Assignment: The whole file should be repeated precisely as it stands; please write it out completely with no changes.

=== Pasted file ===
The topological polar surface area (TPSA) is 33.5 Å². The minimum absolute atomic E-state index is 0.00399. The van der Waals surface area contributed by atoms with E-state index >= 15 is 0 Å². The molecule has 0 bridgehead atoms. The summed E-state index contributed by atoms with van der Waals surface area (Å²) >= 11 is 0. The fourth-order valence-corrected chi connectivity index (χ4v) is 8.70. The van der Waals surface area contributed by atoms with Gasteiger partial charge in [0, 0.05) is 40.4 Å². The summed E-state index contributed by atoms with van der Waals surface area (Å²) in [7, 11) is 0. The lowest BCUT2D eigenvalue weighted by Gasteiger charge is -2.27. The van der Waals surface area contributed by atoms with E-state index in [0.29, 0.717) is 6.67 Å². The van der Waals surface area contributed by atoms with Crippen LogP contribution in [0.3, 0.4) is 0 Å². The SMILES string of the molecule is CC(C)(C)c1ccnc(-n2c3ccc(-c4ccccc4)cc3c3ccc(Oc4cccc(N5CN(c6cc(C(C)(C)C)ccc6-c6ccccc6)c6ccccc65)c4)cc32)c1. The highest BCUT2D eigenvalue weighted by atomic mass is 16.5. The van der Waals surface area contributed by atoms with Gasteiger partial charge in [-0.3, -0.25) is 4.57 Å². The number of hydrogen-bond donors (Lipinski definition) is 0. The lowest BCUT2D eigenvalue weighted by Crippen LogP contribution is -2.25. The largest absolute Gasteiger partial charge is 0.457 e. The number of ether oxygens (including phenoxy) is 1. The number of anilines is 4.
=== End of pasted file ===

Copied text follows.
The topological polar surface area (TPSA) is 33.5 Å². The minimum absolute atomic E-state index is 0.00399. The van der Waals surface area contributed by atoms with E-state index >= 15 is 0 Å². The molecule has 0 bridgehead atoms. The summed E-state index contributed by atoms with van der Waals surface area (Å²) >= 11 is 0. The fourth-order valence-corrected chi connectivity index (χ4v) is 8.70. The van der Waals surface area contributed by atoms with Gasteiger partial charge in [0, 0.05) is 40.4 Å². The summed E-state index contributed by atoms with van der Waals surface area (Å²) in [7, 11) is 0. The lowest BCUT2D eigenvalue weighted by Gasteiger charge is -2.27. The van der Waals surface area contributed by atoms with E-state index in [0.29, 0.717) is 6.67 Å². The van der Waals surface area contributed by atoms with Crippen LogP contribution in [0.3, 0.4) is 0 Å². The SMILES string of the molecule is CC(C)(C)c1ccnc(-n2c3ccc(-c4ccccc4)cc3c3ccc(Oc4cccc(N5CN(c6cc(C(C)(C)C)ccc6-c6ccccc6)c6ccccc65)c4)cc32)c1. The highest BCUT2D eigenvalue weighted by atomic mass is 16.5. The van der Waals surface area contributed by atoms with Gasteiger partial charge in [-0.3, -0.25) is 4.57 Å². The number of hydrogen-bond donors (Lipinski definition) is 0. The lowest BCUT2D eigenvalue weighted by Crippen LogP contribution is -2.25. The largest absolute Gasteiger partial charge is 0.457 e. The number of ether oxygens (including phenoxy) is 1. The number of anilines is 4.